To see more of John Medland’s “A Capital Arboretum: Trees in London” see:
Our database lists just 10 historic parks and gardens with specimen trees, although I’m sure that’s just the tip of the iceberg, so if you know of any more good examples please let us know.
There are, for example, several in Scotland, including Craig House at Montrose and Fordell Castle, although I can’t find any photographs of them.
Nor can I find images of specimens in public parks such as Hotham Park in Bognor. There the paulownia was probably planted by William Fletcher the last private owner in the first part of the last century, as he was a great plantsman and worked closely with Kew to create the horticulturally rich collection of trees, shrubs and ornamental plants that are seen in the park today.
However I did manage to find a couple of images of paulownias in university grounds. Reed Hall, a Victorian guano magnates estate, now part of the main campus of Exeter University is still home to many rare trees and shrubs and includes a fine paulownia. More recent ones have been planted at both Emmanuel and Churchill colleges in Cambridge.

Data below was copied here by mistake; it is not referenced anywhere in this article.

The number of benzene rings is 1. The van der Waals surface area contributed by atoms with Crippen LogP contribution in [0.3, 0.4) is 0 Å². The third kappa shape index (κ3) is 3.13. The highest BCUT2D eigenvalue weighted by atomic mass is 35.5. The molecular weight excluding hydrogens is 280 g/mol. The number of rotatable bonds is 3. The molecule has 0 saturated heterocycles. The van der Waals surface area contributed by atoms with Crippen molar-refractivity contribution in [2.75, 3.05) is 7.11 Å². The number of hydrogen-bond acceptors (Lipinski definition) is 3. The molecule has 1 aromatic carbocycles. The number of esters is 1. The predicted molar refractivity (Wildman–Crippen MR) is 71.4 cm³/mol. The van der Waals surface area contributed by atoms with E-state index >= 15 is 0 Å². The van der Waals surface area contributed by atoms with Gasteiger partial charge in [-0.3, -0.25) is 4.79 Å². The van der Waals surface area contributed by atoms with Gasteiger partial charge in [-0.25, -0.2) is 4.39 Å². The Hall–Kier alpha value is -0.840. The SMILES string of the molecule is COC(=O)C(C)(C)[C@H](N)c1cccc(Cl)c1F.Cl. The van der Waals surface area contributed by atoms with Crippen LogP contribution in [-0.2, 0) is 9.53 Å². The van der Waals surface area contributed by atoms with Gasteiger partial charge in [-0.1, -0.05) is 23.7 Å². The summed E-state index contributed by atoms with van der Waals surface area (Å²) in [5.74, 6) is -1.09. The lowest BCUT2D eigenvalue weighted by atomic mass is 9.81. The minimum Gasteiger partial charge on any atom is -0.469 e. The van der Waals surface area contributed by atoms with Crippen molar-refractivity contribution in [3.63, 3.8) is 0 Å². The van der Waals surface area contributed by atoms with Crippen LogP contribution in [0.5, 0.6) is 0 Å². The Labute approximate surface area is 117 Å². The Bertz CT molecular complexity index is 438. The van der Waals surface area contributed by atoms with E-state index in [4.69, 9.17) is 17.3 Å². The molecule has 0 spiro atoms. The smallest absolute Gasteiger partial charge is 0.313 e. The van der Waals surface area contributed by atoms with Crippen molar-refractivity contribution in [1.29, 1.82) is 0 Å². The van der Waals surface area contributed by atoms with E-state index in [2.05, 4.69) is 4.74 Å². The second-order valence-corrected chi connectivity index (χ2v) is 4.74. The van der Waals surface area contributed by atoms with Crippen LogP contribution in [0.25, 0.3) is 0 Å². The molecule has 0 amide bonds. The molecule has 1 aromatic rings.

UPDATE: 20th May. Thanks to Robert Peel for news that there is also a good specimen in Bute Park, Cardiff, near the bridge which connects that park to Sophia Gardens….and for the photo below of the paulownia at
Magdalen College, Oxford.
I did think about starting a paulownia fan club but somebody has beaten me to it…. so if you really want to find out more take a look at
So can I plant this in Ireland without it getting out of hand? I’m kind of scared by all the American websites calling it a noxious weed
Yes of course you can. It will self-sow in ceratin conditions – such as very gravelly or sandy soil – but the seedlings are easy to uproot. It does not in my experience ever self-sow if there’s competition even if its just lawn. It might sucker if any of the main roots are cut into/get broken . Otherwise its not a problem and is a beautiful and easy maintenance tree. And , as I said in the piece, if you dont want the flower you can cut it down every couple of yaesra nd it will produce new growth and huge leaves very quickly.
Reblogged this on The Indigenous Fish and commented:
A great story about Paulonia (my favorite tree)